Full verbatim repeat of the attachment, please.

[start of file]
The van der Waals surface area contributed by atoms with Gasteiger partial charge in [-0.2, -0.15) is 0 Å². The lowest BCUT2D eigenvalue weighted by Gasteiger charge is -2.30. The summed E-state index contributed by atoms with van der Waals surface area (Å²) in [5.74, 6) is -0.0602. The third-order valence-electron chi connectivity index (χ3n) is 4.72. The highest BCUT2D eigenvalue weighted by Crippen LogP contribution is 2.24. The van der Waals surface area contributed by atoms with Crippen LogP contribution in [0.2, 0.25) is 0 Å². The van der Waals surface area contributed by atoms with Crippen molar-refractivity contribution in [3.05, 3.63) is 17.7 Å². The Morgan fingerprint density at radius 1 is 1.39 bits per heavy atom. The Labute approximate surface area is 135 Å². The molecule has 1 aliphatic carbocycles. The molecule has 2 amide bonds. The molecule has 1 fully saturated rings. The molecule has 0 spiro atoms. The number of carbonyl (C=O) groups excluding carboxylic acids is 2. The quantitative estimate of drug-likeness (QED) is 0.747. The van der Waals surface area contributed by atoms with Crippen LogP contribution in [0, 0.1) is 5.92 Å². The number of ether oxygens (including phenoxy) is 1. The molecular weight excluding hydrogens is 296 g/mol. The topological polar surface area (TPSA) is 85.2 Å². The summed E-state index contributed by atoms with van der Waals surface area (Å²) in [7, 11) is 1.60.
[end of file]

The van der Waals surface area contributed by atoms with Gasteiger partial charge in [-0.2, -0.15) is 0 Å². The lowest BCUT2D eigenvalue weighted by Gasteiger charge is -2.30. The summed E-state index contributed by atoms with van der Waals surface area (Å²) in [5.74, 6) is -0.0602. The third-order valence-electron chi connectivity index (χ3n) is 4.72. The highest BCUT2D eigenvalue weighted by Crippen LogP contribution is 2.24. The van der Waals surface area contributed by atoms with Crippen LogP contribution in [0.2, 0.25) is 0 Å². The van der Waals surface area contributed by atoms with Crippen molar-refractivity contribution in [3.05, 3.63) is 17.7 Å². The Morgan fingerprint density at radius 1 is 1.39 bits per heavy atom. The Labute approximate surface area is 135 Å². The molecule has 1 aliphatic carbocycles. The molecule has 2 amide bonds. The molecule has 1 fully saturated rings. The molecule has 0 spiro atoms. The number of carbonyl (C=O) groups excluding carboxylic acids is 2. The quantitative estimate of drug-likeness (QED) is 0.747. The van der Waals surface area contributed by atoms with Crippen LogP contribution in [0, 0.1) is 5.92 Å². The number of ether oxygens (including phenoxy) is 1. The molecular weight excluding hydrogens is 296 g/mol. The topological polar surface area (TPSA) is 85.2 Å². The summed E-state index contributed by atoms with van der Waals surface area (Å²) in [7, 11) is 1.60.